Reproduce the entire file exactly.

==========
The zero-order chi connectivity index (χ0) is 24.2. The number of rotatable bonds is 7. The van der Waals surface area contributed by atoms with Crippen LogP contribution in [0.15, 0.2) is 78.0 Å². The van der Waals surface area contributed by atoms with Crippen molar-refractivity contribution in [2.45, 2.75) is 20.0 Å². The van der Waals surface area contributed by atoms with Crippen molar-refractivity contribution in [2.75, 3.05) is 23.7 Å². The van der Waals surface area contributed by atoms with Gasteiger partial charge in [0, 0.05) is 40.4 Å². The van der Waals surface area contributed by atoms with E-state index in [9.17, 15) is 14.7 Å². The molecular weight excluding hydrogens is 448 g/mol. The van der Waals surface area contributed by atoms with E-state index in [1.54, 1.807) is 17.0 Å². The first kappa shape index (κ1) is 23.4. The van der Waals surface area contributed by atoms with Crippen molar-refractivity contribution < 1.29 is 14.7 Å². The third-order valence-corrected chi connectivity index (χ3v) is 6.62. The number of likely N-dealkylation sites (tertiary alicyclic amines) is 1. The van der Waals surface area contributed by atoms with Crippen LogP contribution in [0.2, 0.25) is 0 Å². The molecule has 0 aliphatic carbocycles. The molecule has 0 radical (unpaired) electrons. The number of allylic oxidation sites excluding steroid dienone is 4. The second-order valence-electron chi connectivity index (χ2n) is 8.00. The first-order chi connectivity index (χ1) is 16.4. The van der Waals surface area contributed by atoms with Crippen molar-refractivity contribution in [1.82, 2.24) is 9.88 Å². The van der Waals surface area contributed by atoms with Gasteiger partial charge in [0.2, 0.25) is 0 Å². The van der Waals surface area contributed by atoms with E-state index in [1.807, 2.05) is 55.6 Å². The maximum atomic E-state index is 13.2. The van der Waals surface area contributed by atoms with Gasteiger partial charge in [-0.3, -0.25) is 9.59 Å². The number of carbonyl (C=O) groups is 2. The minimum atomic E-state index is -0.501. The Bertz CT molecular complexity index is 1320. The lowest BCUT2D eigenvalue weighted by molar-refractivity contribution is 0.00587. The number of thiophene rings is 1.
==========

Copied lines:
The zero-order chi connectivity index (χ0) is 24.2. The number of rotatable bonds is 7. The van der Waals surface area contributed by atoms with Crippen LogP contribution in [0.15, 0.2) is 78.0 Å². The van der Waals surface area contributed by atoms with Crippen molar-refractivity contribution in [2.45, 2.75) is 20.0 Å². The van der Waals surface area contributed by atoms with Crippen molar-refractivity contribution in [2.75, 3.05) is 23.7 Å². The van der Waals surface area contributed by atoms with Gasteiger partial charge in [0, 0.05) is 40.4 Å². The van der Waals surface area contributed by atoms with E-state index in [9.17, 15) is 14.7 Å². The molecular weight excluding hydrogens is 448 g/mol. The van der Waals surface area contributed by atoms with E-state index in [1.54, 1.807) is 17.0 Å². The first kappa shape index (κ1) is 23.4. The van der Waals surface area contributed by atoms with Crippen molar-refractivity contribution < 1.29 is 14.7 Å². The third-order valence-corrected chi connectivity index (χ3v) is 6.62. The number of likely N-dealkylation sites (tertiary alicyclic amines) is 1. The van der Waals surface area contributed by atoms with Crippen LogP contribution in [0.2, 0.25) is 0 Å². The molecule has 0 aliphatic carbocycles. The molecule has 0 radical (unpaired) electrons. The number of allylic oxidation sites excluding steroid dienone is 4. The second-order valence-electron chi connectivity index (χ2n) is 8.00. The first-order chi connectivity index (χ1) is 16.4. The van der Waals surface area contributed by atoms with Crippen molar-refractivity contribution in [1.82, 2.24) is 9.88 Å². The van der Waals surface area contributed by atoms with Gasteiger partial charge in [0.2, 0.25) is 0 Å². The van der Waals surface area contributed by atoms with E-state index in [1.807, 2.05) is 55.6 Å². The maximum atomic E-state index is 13.2. The van der Waals surface area contributed by atoms with Gasteiger partial charge in [-0.3, -0.25) is 9.59 Å². The number of carbonyl (C=O) groups is 2. The minimum atomic E-state index is -0.501. The Bertz CT molecular complexity index is 1320. The lowest BCUT2D eigenvalue weighted by molar-refractivity contribution is 0.00587. The number of thiophene rings is 1.